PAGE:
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Fractals within practical uses: Satellite tagged Narwhals. Let's ponder the data.

Updated: Feb 9

Recently, biologists published an extensive study in PLOS Computational Biology. A team of biologists tracked the behaviour of narwhals with satellite tagged narwhals. To ponder this, we'll de-complex the study into plain English; they used chaos theory, what appears chaotic behaviour is actually not chaotic at all. I find this amazing because it illustrates that what appears to be irregularity is actually a pattern - fractal behaviour of the narwals! So, today, we'll be landing the space whale to ponder the oceans.

Under the Arctic Sea ice, narwhals are enigmatic marine mammals that fascinate us with their unique appearance and secretive lifestyles.

In recent years, scientists have also made a few key discoveries about narwhals, including how to save some endangered populations.

The narwhal's movements through the oceans are complicated by their deep dives to nearly 1.2 miles beneath the surface and dependence on sea ice for their life cycle.

The movement of narwhals off the coast of East Greenland seemed to be irregular every day, but, with the help of chaos theory, researchers have shed some light on this.

Pondering the Oceans

​​"While animal-borne ocean sensors continue to advance and collect more data, there is a lack of adequate methods to analyse records of irregular behaviour," says Evgeny A. Podolskiy, a geoscientist at Hokkaido University in Japan and first author of the new study.

By collaborating with Mads Peter Heide-Jorgensen, a marine biologist at the Greenland Institute of Natural Resources, Podolskiy aimed to find patterns in narwhals' seemingly haphazard behaviour.

Despite appearing unpredictable, chaos theory describes activity governed by strict laws.

The dependable physics pile up in ways no system can handle, like a butterfly kicking off a hurricane with a flap of its wing, the butterfly's flap, creating a hurricane is just a metaphor for chaos theory. But similarly, the narwhal's meanderings do not make sense to our human brains as they go about their daily lives.

(Video data: Nonlinear analysis of narwhal dive records (data and animation)

An adult male narwhal's movements were recorded by a satellite-linked time-depth recorder attached to its back over an 83-day period, providing new insights into narwhal behaviour.

Satellite-linked transmitter attached to a live-captured narwhal in Scoresby Sound, East Greenland. (Greenland Institute of Natural Resources)

Mathematical techniques borrowed from chaos theory were used by Podolskiy and Heide-Jrgensen to make sense of chaotic behaviour in dynamic settings.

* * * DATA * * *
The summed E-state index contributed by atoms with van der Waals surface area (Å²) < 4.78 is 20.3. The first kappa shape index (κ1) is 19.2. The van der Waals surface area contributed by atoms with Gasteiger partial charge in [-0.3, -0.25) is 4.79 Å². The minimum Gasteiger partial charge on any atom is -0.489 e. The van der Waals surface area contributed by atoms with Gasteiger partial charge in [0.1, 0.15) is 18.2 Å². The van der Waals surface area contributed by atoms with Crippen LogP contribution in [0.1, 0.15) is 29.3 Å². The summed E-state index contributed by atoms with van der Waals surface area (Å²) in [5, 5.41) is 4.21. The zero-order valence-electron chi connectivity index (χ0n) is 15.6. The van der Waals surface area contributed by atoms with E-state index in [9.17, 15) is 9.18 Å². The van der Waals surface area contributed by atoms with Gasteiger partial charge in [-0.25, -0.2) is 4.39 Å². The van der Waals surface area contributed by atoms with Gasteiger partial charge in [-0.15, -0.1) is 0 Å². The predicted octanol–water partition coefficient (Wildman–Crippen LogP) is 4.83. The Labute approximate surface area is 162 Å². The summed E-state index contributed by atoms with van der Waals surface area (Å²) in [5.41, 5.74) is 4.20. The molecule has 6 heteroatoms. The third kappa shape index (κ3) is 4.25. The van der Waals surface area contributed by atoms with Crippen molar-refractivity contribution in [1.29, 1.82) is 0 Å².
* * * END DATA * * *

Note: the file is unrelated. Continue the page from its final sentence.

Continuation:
Researchers explain that these techniques can reveal hidden states of chaotic systems, known as "attractors."

And some complex processes, such as cryptic narwhal behaviour, can be detected with the help of these techniques, therefore, using mathematics in practical uses, rather than just complex abstract equations.

The tools of chaos theory helped unveil a hidden daily pattern for this narwhal, including novel details about how those habits can be influenced by variables such as seasonal change.

As a result, they discovered that when the tagged narwhal dived, it plunged particularly deep during midday.

As the narwhal hunted for squid at twilight and at night, its dives were shallower but more intense.

The narwhal also adjusted his patterns in response to the prevalence of sea ice, the study found.

As sea ice increased, he not only reduced his surface activity but also dived more intensely.

Even though narwhals are not listed as an endangered species by the International Union for Conservation of Nature, they are still vulnerable to human activities, from ship traffic to pollution to climate change.

Narwhals live in a world where sea ice is rapidly vanishing due to global climate change, and insights about their behaviour could be valuable in protecting them, so chaos theory is now in a strange territory, potentially to protect them in the near future.

The minds behind the study conclude that chaos theory could also be useful for examining animal behaviour in a more general sense.

This approach might help us understand the challenges faced by other Arctic wildlife as a result of rising temperatures and dwindling sea ice, for example, even though it is still in its infancy and is still being explored, but this study alone is extremely detailed, and that detail can be read over at where the study was published. (PLOS Computational Biology click)

But I did warn you it's complex, I mean look at this which is included in the study:

''Using the analogy of atomic orbitals, the core can be seen as the most stable state with minimum potential energy, where the least kinetic energy is spent. Any displacement from this point of equilibrium corresponds to increasing energy and thus less stability. The inner orbits correspond to medium energy, and outer orbits to higher energy. Trajectories departing further from the characteristic outer region correspond to the highest energy, least stable states. To quantify the magnitude of departure from the core, we computed Euclidean distance, L, between the origin [0, 0, 0] and each individual trajectory point:''

It's a beautiful equation, but not entirely understandable in practical terms and to conformably ponder. But the information is there and ready to be read for those who would like to dive deeper into this interesting study. (PLOS Computational Biology click)

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